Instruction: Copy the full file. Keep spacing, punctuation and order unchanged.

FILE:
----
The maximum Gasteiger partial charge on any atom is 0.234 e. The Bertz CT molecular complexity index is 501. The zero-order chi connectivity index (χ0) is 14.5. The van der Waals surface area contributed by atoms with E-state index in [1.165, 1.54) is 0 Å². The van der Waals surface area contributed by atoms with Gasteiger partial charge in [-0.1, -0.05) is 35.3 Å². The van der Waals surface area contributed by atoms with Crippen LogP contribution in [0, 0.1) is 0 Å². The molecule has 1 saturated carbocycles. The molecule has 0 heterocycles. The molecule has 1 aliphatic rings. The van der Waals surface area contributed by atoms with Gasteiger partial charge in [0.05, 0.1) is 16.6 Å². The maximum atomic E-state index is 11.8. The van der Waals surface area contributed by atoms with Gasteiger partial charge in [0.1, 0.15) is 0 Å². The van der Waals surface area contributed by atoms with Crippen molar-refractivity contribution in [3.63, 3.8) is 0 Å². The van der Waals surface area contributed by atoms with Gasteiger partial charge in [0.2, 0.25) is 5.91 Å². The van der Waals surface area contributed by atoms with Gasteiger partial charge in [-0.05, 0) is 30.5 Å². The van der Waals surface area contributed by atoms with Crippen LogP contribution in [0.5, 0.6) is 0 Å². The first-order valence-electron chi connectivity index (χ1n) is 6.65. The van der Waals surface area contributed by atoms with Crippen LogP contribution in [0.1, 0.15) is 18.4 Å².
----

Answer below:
The maximum Gasteiger partial charge on any atom is 0.234 e. The Bertz CT molecular complexity index is 501. The zero-order chi connectivity index (χ0) is 14.5. The van der Waals surface area contributed by atoms with E-state index in [1.165, 1.54) is 0 Å². The van der Waals surface area contributed by atoms with Gasteiger partial charge in [-0.1, -0.05) is 35.3 Å². The van der Waals surface area contributed by atoms with Crippen LogP contribution in [0, 0.1) is 0 Å². The molecule has 1 saturated carbocycles. The molecule has 0 heterocycles. The molecule has 1 aliphatic rings. The van der Waals surface area contributed by atoms with Gasteiger partial charge in [0.05, 0.1) is 16.6 Å². The maximum atomic E-state index is 11.8. The van der Waals surface area contributed by atoms with Gasteiger partial charge in [0.1, 0.15) is 0 Å². The van der Waals surface area contributed by atoms with Crippen molar-refractivity contribution in [3.63, 3.8) is 0 Å². The van der Waals surface area contributed by atoms with Gasteiger partial charge in [0.2, 0.25) is 5.91 Å². The van der Waals surface area contributed by atoms with Gasteiger partial charge in [-0.05, 0) is 30.5 Å². The van der Waals surface area contributed by atoms with Crippen LogP contribution in [0.5, 0.6) is 0 Å². The first-order valence-electron chi connectivity index (χ1n) is 6.65. The van der Waals surface area contributed by atoms with Crippen LogP contribution in [0.1, 0.15) is 18.4 Å².